Siegel and Shuster Society to Give Back to Cleveland
The group created to honor Superman's creators plans to donate money to local charities and create educational funds for young artists and writers.
In 1938, Jerry Siegel and Joe Shuster introduced the world to Superman, a character who has become synonymous with standing up for the little guy and doing the right thing. Now those inspired by their creation are planning to follow his example in the creators' hometown of Cleveland.
Last October, the state of Ohio started selling Superman-branded number plates to celebrate the character's 75th anniversary with $10 from each sale going toward the Siegel and Shuster Society, an organization created to honor the creators of the Man of Steel. With more than $18,000 collected from the sales as of last month, the organization is planning to share the wealth with those in need.
"Jerry and Joe would want us to help people, so that's what we're going to do with almost all of the money coming in from the plates," Irving Fine, cousin to the late Siegel and founding member of the Society, told the Cleveland Plain Dealer. "We're going to give it to worthy causes here in Cleveland."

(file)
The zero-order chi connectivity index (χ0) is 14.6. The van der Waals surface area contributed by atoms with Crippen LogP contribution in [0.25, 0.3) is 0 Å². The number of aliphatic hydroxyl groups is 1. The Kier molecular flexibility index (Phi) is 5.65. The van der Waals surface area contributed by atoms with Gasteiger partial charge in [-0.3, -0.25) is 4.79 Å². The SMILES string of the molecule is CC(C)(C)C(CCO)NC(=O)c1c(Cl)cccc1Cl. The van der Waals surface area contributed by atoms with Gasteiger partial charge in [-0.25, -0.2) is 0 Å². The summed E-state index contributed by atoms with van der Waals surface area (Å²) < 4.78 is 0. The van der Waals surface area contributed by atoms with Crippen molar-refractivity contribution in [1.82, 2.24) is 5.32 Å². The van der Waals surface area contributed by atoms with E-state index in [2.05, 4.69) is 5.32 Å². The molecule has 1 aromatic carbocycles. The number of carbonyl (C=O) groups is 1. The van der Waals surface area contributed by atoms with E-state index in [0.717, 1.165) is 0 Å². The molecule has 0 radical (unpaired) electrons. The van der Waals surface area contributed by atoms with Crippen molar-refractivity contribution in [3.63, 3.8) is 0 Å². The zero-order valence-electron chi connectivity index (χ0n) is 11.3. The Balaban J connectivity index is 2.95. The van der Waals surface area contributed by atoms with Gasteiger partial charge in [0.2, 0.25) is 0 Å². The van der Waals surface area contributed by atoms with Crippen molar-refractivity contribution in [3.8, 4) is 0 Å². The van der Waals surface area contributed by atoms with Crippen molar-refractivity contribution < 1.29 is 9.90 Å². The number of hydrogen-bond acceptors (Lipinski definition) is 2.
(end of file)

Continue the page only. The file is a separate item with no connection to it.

In addition to donating money to the Salvation Army and local food banks, Society President Michael Olzsewski said that the organization -- which plans to change its name to the Siegel and Shuster Foundation to coincide with its new focus -- plans to "establish a fund with a college and an art school to give money to worthy writers and artists in the name of Jerry Siegel and Joe Shuster," adding that "the money would be used to train writers and artists in ways that Jerry and Joe could have never imagined."
2013 may have marked the 75th anniversary of Superman, but 2014 marks the 100th anniversary of the birth of both Siegel and Shuster. When asked what the two would think of their legacy, Olzsweski said, "I think they would be proud."
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